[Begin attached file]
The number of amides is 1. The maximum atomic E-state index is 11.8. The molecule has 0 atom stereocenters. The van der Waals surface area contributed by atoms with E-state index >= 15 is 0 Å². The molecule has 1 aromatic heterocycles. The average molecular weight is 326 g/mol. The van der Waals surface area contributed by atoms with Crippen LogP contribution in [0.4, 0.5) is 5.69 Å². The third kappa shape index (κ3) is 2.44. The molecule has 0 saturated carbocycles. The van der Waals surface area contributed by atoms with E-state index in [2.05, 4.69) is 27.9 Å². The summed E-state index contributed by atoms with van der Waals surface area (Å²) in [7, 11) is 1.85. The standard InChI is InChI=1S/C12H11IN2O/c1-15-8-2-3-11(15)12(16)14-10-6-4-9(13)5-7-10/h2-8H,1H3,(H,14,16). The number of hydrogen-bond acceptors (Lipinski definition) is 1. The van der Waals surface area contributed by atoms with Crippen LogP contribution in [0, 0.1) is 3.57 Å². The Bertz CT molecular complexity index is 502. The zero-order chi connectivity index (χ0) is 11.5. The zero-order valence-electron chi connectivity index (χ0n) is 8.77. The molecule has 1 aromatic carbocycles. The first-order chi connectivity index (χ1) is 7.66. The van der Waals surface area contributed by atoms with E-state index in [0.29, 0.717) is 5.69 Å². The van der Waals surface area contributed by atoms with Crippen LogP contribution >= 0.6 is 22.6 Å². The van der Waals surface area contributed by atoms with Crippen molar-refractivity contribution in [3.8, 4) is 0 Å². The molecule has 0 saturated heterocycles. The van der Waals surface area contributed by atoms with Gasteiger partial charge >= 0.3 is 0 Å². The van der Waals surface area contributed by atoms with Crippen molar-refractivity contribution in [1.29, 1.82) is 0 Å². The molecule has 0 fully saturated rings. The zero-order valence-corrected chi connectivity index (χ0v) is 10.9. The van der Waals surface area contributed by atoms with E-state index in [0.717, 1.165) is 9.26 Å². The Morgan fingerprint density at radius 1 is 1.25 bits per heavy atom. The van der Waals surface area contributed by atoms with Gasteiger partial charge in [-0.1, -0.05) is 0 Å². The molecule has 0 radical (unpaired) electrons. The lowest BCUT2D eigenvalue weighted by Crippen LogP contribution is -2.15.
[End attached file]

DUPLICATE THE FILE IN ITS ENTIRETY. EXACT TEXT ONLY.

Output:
The number of amides is 1. The maximum atomic E-state index is 11.8. The molecule has 0 atom stereocenters. The van der Waals surface area contributed by atoms with E-state index >= 15 is 0 Å². The molecule has 1 aromatic heterocycles. The average molecular weight is 326 g/mol. The van der Waals surface area contributed by atoms with Crippen LogP contribution in [0.4, 0.5) is 5.69 Å². The third kappa shape index (κ3) is 2.44. The molecule has 0 saturated carbocycles. The van der Waals surface area contributed by atoms with E-state index in [2.05, 4.69) is 27.9 Å². The summed E-state index contributed by atoms with van der Waals surface area (Å²) in [7, 11) is 1.85. The standard InChI is InChI=1S/C12H11IN2O/c1-15-8-2-3-11(15)12(16)14-10-6-4-9(13)5-7-10/h2-8H,1H3,(H,14,16). The number of hydrogen-bond acceptors (Lipinski definition) is 1. The van der Waals surface area contributed by atoms with Crippen LogP contribution in [0, 0.1) is 3.57 Å². The Bertz CT molecular complexity index is 502. The zero-order chi connectivity index (χ0) is 11.5. The zero-order valence-electron chi connectivity index (χ0n) is 8.77. The molecule has 1 aromatic carbocycles. The first-order chi connectivity index (χ1) is 7.66. The van der Waals surface area contributed by atoms with E-state index in [0.29, 0.717) is 5.69 Å². The van der Waals surface area contributed by atoms with Crippen LogP contribution >= 0.6 is 22.6 Å². The van der Waals surface area contributed by atoms with Crippen molar-refractivity contribution in [3.8, 4) is 0 Å². The molecule has 0 saturated heterocycles. The van der Waals surface area contributed by atoms with Gasteiger partial charge >= 0.3 is 0 Å². The van der Waals surface area contributed by atoms with Crippen molar-refractivity contribution in [1.29, 1.82) is 0 Å². The molecule has 0 fully saturated rings. The zero-order valence-corrected chi connectivity index (χ0v) is 10.9. The van der Waals surface area contributed by atoms with E-state index in [0.717, 1.165) is 9.26 Å². The Morgan fingerprint density at radius 1 is 1.25 bits per heavy atom. The van der Waals surface area contributed by atoms with Gasteiger partial charge in [-0.1, -0.05) is 0 Å². The molecule has 0 radical (unpaired) electrons. The lowest BCUT2D eigenvalue weighted by Crippen LogP contribution is -2.15.